I was able to close her eyes myself, and it was a great gratification to me to render her those last services. There was nothing convulsed which gave the idea of pain in her look; on the contrary, but for the continual motion of the head she gave one the idea of a beautiful statue, and even now, in her coffin, there is such a sweet, serene air over her countenance as is quite pleasant to contemplate.
This day, my dearest Fanny, you have had the melancholy intelligence, and I know you suffer severely, but I likewise know that you will apply to the fountain-head for consolation, and that our merciful God is never deaf to such prayers as you will offer.
The last sad ceremony is to take place on Thursday morning ; her dear remains are to be deposited in the cathedral. It is a satisfaction to me to think that they are to lie in a building she admired so- much; her precious soul, I presume to hope, reposes in a far superior mansion. May mine one day be re-united to it!
Your dear papa, your Uncle Henry, and Frank and Edwd. Austen, instead of his father, will attend. I hope they will none of them suffer lastingly from their pious exertions. The ceremony must be over before ten o’clock, as the cathedral service begins at that hour, so that we shall be at home early in the day, for there will be nothing to keep us here afterwards.
Your Uncle James came to us yesterday, and is gone home to-day. Uncle H. goes to Chawton tomorrow morning ; he has given every necessary direction here, and I think his company there will do good. He returns to us again on Tuesday evening.
I did not think to have written a long letter when I began, but I have found the employment draw me on, and I hope I shall have been giving you more pleasure than pain. Remember me kindly to Mrs. J. Bridges (I am so glad she is with you now), and give my best love to Lizzie and all the others.
I am, my dearest Fanny,
Most affectionately yours,
Cass. Eliz. Austen.
I have said nothing about those at Chawton, because I am sure you hear from your papa.
This year we commemorate Jane Austen’s death. We certainly do not celebrate it. We feel a sense of unfairness about it, not only for our selfish sake–for being cheated out of, based on the lifespan of her parents and most of her siblings, thirty or forty years’ worth of Jane Austen novels–but naturally for Jane’s own sake. She died just before she would have reached real success–the success enjoyed by her contemporaries such as Burney, Radcliffe, and Edgeworth, all of whom she has utterly eclipsed in the intervening centuries. It is just horribly unfair. Jane gave the world such joy and never really had the opportunity to enjoy real fruits from her labor (by which we mean money. From what we can tell, Austen was never big on the whole adulation thing).
We also have great affection for time-travel stories, but within certain parameters. The method of time travel must make some kind of logical sense, and those who travel must acknowledge the butterfly effect: that even a small action in the past can change the future. Our favorite time travel novel is Time and Again by Jack Finney, which fulfills both requirements.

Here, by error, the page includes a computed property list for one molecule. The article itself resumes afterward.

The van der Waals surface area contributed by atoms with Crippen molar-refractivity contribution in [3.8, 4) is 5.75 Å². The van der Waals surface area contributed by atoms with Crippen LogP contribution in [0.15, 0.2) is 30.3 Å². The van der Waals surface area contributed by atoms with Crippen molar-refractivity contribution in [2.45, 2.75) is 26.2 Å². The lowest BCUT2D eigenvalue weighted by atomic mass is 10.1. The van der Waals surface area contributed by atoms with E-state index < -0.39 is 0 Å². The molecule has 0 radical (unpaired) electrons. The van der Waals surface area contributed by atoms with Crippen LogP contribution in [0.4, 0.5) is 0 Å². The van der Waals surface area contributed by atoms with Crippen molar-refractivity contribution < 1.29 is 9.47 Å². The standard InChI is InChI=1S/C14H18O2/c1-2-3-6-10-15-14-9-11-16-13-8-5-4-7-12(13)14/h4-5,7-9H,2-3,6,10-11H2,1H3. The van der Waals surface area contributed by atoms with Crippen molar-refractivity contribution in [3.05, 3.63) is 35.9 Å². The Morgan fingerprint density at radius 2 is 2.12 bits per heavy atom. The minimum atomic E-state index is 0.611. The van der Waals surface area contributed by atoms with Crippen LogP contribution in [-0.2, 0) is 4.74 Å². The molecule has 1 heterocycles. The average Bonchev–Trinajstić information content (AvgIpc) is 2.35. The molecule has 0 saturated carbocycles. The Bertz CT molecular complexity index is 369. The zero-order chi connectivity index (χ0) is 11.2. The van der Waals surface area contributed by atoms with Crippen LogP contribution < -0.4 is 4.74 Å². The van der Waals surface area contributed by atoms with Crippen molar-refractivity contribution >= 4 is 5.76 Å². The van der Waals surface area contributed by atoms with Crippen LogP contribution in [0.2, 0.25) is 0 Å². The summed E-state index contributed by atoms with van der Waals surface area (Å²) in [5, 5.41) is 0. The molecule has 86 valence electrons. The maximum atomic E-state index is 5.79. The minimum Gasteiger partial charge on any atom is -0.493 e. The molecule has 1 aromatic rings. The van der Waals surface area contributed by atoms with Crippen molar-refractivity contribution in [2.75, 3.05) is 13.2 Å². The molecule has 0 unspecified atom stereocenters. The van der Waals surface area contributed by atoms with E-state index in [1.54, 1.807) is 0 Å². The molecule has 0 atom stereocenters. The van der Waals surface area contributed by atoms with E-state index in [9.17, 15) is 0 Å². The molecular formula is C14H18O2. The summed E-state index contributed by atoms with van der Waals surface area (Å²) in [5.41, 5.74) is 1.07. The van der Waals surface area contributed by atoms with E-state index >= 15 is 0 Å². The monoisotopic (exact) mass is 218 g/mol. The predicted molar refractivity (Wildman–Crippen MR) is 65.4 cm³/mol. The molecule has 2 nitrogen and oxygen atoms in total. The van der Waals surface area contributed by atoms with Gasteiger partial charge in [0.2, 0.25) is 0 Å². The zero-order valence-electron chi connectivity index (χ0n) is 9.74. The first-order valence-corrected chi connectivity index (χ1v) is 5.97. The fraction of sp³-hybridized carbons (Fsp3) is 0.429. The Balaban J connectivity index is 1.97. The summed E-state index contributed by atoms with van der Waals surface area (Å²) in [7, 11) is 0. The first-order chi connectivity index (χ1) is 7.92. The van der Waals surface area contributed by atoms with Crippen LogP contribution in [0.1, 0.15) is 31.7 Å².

Thus we were naturally excited to hear about The Jane Austen Project, which not only used our beloved time-travel trope, but also included Jane Austen. Because what Janeite wouldn’t want to meet Jane Austen? That being said, this delightful premise could go horribly wrong, too; though in the able hands of Kathleen A. Flynn, we have nothing to fear. The Jane Austen Project fulfills the Editrix’s requirements: the method of time travel is not minutely described, but has rules and follows them, and isn’t completely silly; and the possibility of changing history is an important consideration to the plot.
By Jeff Kubina (Maryland Renaissance Festival) [CC BY-SA 2.0], via Wikimedia Commons
A couple of weeks ago we were having lunch, and had brought the book we were reading, Eligible by Curtis Sittenfeld. A co-worker joined us, and asked what we were reading.
Editrix: It’s a modern-set retelling of Pride and Prejudice by Jane Austen.
Co-worker: Pride and Prejudice…which one is that?
Editrix, at a bit of a loss, not knowing how well she knew the novel: Er, well, it’s about Elizabeth, and Mr. Darcy, and, er, he’s proud, and she’s prejudiced…
Co-worker: Keira Knightley or Gwyneth Paltrow?
Editrix: Oh. Keira.
It’s good to get out of the Janeite bubble sometimes. Things become so simple.
P.S. Hey Internet! What’s up?
It’s Jane Austen’s 241st birthday today.
Please be upstanding and lift your beverage of choice in a toast to an authoress whose work has endured for two centuries after her death. That is an accomplishment indeed.
It is our custom for birthday posts to imagine a gift that we would like to give Jane for her birthday. It’s cold tonight at AustenBlog World Headquarters (though rather warmer in Winchester) so maybe we’ll crochet her some fuzzy slippers to keep off the chill. Our other gift is more ephemeral, and we hope it will work out. We’re going to promise to write more. More for AustenBlog, more for our personal blog, and more in general. It is rather a selfish gift, as we are doing it for ourself as well as for Jane, but somehow we don’t think she’ll mind. We have a couple of projects in the fire and hope to share them in the New Year with our Gentle Readers.
And speaking of stuff we’ve written, see the post below this one for a giveaway in honor of Herself’s natal day!